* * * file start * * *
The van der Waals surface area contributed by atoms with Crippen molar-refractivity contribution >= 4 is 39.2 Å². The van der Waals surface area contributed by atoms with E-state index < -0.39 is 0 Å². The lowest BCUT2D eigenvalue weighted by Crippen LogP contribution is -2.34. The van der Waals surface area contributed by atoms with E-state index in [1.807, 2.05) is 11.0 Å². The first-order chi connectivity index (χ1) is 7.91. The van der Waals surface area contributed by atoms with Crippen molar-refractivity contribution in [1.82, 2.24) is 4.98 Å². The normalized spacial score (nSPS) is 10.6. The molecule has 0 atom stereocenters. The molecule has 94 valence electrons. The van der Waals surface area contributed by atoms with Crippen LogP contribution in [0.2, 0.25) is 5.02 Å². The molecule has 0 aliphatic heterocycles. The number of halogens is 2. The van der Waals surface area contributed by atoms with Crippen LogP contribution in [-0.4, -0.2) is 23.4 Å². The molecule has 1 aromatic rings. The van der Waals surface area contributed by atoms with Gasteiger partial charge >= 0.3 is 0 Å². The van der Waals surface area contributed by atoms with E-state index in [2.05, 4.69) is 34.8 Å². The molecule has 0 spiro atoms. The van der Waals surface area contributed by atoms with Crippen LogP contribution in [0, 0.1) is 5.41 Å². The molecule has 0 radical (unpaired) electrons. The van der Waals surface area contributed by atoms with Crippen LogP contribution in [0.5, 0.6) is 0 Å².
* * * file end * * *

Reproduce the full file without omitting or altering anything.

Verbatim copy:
The van der Waals surface area contributed by atoms with Crippen molar-refractivity contribution >= 4 is 39.2 Å². The van der Waals surface area contributed by atoms with E-state index < -0.39 is 0 Å². The lowest BCUT2D eigenvalue weighted by Crippen LogP contribution is -2.34. The van der Waals surface area contributed by atoms with E-state index in [1.807, 2.05) is 11.0 Å². The first-order chi connectivity index (χ1) is 7.91. The van der Waals surface area contributed by atoms with Crippen molar-refractivity contribution in [1.82, 2.24) is 4.98 Å². The normalized spacial score (nSPS) is 10.6. The molecule has 0 atom stereocenters. The molecule has 94 valence electrons. The van der Waals surface area contributed by atoms with Crippen LogP contribution in [0.2, 0.25) is 5.02 Å². The molecule has 0 aliphatic heterocycles. The number of halogens is 2. The van der Waals surface area contributed by atoms with Crippen LogP contribution in [-0.4, -0.2) is 23.4 Å². The molecule has 1 aromatic rings. The van der Waals surface area contributed by atoms with Gasteiger partial charge >= 0.3 is 0 Å². The van der Waals surface area contributed by atoms with E-state index in [2.05, 4.69) is 34.8 Å². The molecule has 0 spiro atoms. The van der Waals surface area contributed by atoms with Crippen LogP contribution in [0, 0.1) is 5.41 Å². The molecule has 0 radical (unpaired) electrons. The van der Waals surface area contributed by atoms with Crippen LogP contribution in [0.5, 0.6) is 0 Å².